Search
Generic filters
Search in excerpt

An ETF for every investor.

CASH

Horizons High Interest Savings ETF

Price
$50.03
$0.00
0.00%
NAV
$50.0050
$0.0050
0.01%

Benchmark

Fixed Income

Fact Sheet
Learn more about CASH

QQCC

Horizons NASDAQ-100 Covered Call ETF

Price
$4.71
$-0.09
-1.88%
NAV
$4.6947
$-0.0318
-0.67%

Active

Covered Call

Fact Sheet
Learn more about QQCC

HRAA

Horizons ReSolve Adaptive Asset Allocation ETF

Price
$11.13
$0.01
0.09%
NAV
$11.1590
$-0.0250
-0.22%

Active

Corporate Class – Alternative

Fact Sheet
Learn more about HRAA
Explore All Products
Search
Generic filters
Search in excerpt
Back to Media

Mark Twain Might Have Been a Great Option Trader

the-twainster-(1).jpg
 

BY: HANS ALBRECHT, CIM®, FCSI, VICE-PRESIDENT, PORTFOLIO MANAGER AND OPTIONS STRATEGIST, HORIZONS ETFS

November 17, 2017

Mark Twain is attributed to having said, “I’ve known a great many worries, but most of them never happened.”  Ever since the market crash of 1987, option markets have been more inclined to price in the possibility of a severe downside sell-off by pushing up the relative prices for out-of-the money puts. 

That year, when the Dow dropped 22.6% in one day, market participants felt the pain of a multi-standard deviation move to the downside. Look at your probability bell curves and they’ll show a 68% chance of no more than a one standard deviation move, or a 99.7% chance of no more than a three standard deviation move. On Black Monday (October 19, 1987), the Dow fell by a jaw-dropping 22 standard deviations! The option trading world experienced a ‘light-bulb-over-the-head’ moment and realized that a crash down is more likely than a crash up. Hence the emergence of option skew, a pronounced elevation in out-of-the-money put values sometimes known as ‘volatility smile’ – although it’s more of a volatility smirk since the puts are more bid-up than the calls.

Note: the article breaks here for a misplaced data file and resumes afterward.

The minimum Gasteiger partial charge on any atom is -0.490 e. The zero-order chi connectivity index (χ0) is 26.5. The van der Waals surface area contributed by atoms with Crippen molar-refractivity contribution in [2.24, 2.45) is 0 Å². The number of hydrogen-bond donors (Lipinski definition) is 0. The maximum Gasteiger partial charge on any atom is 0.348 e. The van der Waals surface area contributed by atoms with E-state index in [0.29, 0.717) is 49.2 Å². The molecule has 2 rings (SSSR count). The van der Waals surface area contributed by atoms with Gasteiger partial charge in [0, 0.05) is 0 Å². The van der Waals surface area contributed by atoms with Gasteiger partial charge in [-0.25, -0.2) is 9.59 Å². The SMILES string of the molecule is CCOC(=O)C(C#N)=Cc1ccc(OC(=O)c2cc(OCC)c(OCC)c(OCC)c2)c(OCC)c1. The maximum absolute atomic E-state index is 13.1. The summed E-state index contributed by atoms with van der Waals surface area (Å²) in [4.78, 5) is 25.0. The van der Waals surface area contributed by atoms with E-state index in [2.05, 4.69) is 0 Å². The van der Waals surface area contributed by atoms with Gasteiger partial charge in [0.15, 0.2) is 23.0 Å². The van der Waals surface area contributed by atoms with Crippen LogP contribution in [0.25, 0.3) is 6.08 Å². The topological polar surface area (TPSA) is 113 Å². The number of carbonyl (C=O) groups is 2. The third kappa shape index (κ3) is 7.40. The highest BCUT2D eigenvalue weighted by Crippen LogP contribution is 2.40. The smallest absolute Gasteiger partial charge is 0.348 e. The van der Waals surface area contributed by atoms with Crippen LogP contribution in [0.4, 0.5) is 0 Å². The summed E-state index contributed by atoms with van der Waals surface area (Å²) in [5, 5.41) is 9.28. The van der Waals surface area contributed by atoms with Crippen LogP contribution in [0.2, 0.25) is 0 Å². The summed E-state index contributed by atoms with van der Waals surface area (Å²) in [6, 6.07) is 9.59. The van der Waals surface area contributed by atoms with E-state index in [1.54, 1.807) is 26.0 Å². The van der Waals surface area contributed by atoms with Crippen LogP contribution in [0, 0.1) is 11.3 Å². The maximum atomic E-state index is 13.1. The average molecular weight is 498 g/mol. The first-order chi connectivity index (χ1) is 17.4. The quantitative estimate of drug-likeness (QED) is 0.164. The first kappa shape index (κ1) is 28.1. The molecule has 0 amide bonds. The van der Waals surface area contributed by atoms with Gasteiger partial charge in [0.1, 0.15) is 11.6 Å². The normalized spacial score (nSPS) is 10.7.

But is this fear warranted? Well, as Twain alluded, most of the things that we fear may never come true. However, option markets price-in fear and it can therefore be monetized. What an amazing thing to be able to monetize event risk that in a sense doesn’t materialize most of the time! This has led to a consistent profitability in selling downside skew. From 1988 to 2014, the CBOE’s PUT Index (which actually sells closer to the money strikes on a monthly basis) had outperformed the S&P 500 Total Return Index by about 0.4% annualized but has experienced less volatility (roughly 12% daily realized volatility versus 18% for the S&P 500, or 30% lower than the underlying market’s volatility). In the observed 26 years, the Dow was up 860% – selling fear properly can indeed pay. Right now, S&P 500 skew is as high as we’ve seen it for some time. Smile at the opportunity.

 mark-twain-3.JPG

Source: LivevolCore, as at October 25, 2017.

The views/opinions expressed herein may not necessarily be the views of Horizons ETFs Management (Canada) Inc. All comments, opinions and views expressed are of a general nature and should not be considered as advice to purchase or to sell mentioned securities. Before making any investment decision, please consult your investment advisor or advisors.
 

Get Horizons insights in your inbox

Please select whether you are an…*
* Indicates required field

Related Posts

At Horizons ETFs, we believe in education as empowerment. We endeavor to equip Canadian investors with the knowledge and tools they need to navigate the investing world. From the ETF basics to more complex topics like how our suite of inverse and leveraged funds work, our comprehensive learning library aims to be accessible for all investors, from beginners to experienced traders!